Wolfthal

Seeing Sex in European Art (3 Cr.)

For each lecture, Graduate Students will be assigned additional readings. They will write an annotated bibliography of all these readings to be turned in at the end of the semester. We will meet for an additional every two or three weeks to discuss interpretive and methodological problems and ideas associated with the readings. Graduate Students will be expected to complete all the requirements of the class in addition to writing a substantial research paper due at the end of the semester.

Seeing Sex in European Art (3 Cr.)

This course will examine the visual history of sexuality from 1400-1700. It will explore how imagery structured sexual desire; the role of erotic sacred art; the rise of pornography; the intersection of spatial topography and sexuality; the linkage of licit and illicit sexualities; and the sexuality of artist and patrons.
Graduate Equivalency: HART 534. Mutually Exclusive: Credit cannot be earned for HART 434 and HART 534.
Cross-listed with MDEM 434, SWGS 434.

Capitalism and Culture (3 cr.)

This seminar will examine the way European culture, especially art, was shaped by the rise of the monetary economy and capitalism, beginning in the late Middle Ages and continuing into modern times. Faculty will meet separately on a bi-weekly basis with graduate students in the class who will also be assigned extra readings. Graduate work will be evaluated on a more challenging scale, with particular attention to methodological and interpretive rigor.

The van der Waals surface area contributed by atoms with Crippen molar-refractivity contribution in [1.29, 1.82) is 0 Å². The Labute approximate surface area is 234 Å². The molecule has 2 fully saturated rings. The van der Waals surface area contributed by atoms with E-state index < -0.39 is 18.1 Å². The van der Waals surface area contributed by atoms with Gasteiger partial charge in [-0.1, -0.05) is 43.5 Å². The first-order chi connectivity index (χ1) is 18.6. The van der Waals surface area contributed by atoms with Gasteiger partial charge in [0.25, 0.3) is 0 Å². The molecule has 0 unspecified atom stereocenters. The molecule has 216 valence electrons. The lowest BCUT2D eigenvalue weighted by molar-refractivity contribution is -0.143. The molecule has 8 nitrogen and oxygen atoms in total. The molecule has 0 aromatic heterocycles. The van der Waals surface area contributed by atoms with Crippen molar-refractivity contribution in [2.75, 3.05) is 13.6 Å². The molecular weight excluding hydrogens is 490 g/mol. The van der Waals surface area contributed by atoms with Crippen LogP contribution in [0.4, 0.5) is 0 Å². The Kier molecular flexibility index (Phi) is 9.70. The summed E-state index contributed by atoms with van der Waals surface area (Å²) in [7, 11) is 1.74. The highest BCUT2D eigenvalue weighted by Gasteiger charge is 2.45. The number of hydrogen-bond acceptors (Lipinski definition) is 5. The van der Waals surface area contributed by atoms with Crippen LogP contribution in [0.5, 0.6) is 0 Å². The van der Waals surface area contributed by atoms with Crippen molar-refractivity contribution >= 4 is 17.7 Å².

Graduate/Undergraduate Equivalency: HART 344. Mutually Exclusive: Credit cannot be earned for HART 544 and HART 344.

Capitalism and Culture (3 cr.)

This seminar will examine the way European culture, especially art, was shaped by the rise of the monetary economy and capitalism, beginning in the late Middle Ages and continuing into modern times.
Graduate/Undergraduate Equivalency: HART 544. Mutually Exclusive: Credit cannot be earned for HART 344 and HART 544.

Multicultural Europe,1400-1700 (3 cr.)

The art of Europe was never the product of a single culture working in isolation. This seminar will explore the multicultural aspects of medieval and early modern Europe by focusing on the visual culture of groups who defined themselves or are today defined by nationality, race, or religion. For each lecture, Graduate Students will be assigned additional readings. They will write an annotated bibliography of all the readings to be turned in at the end of the semester.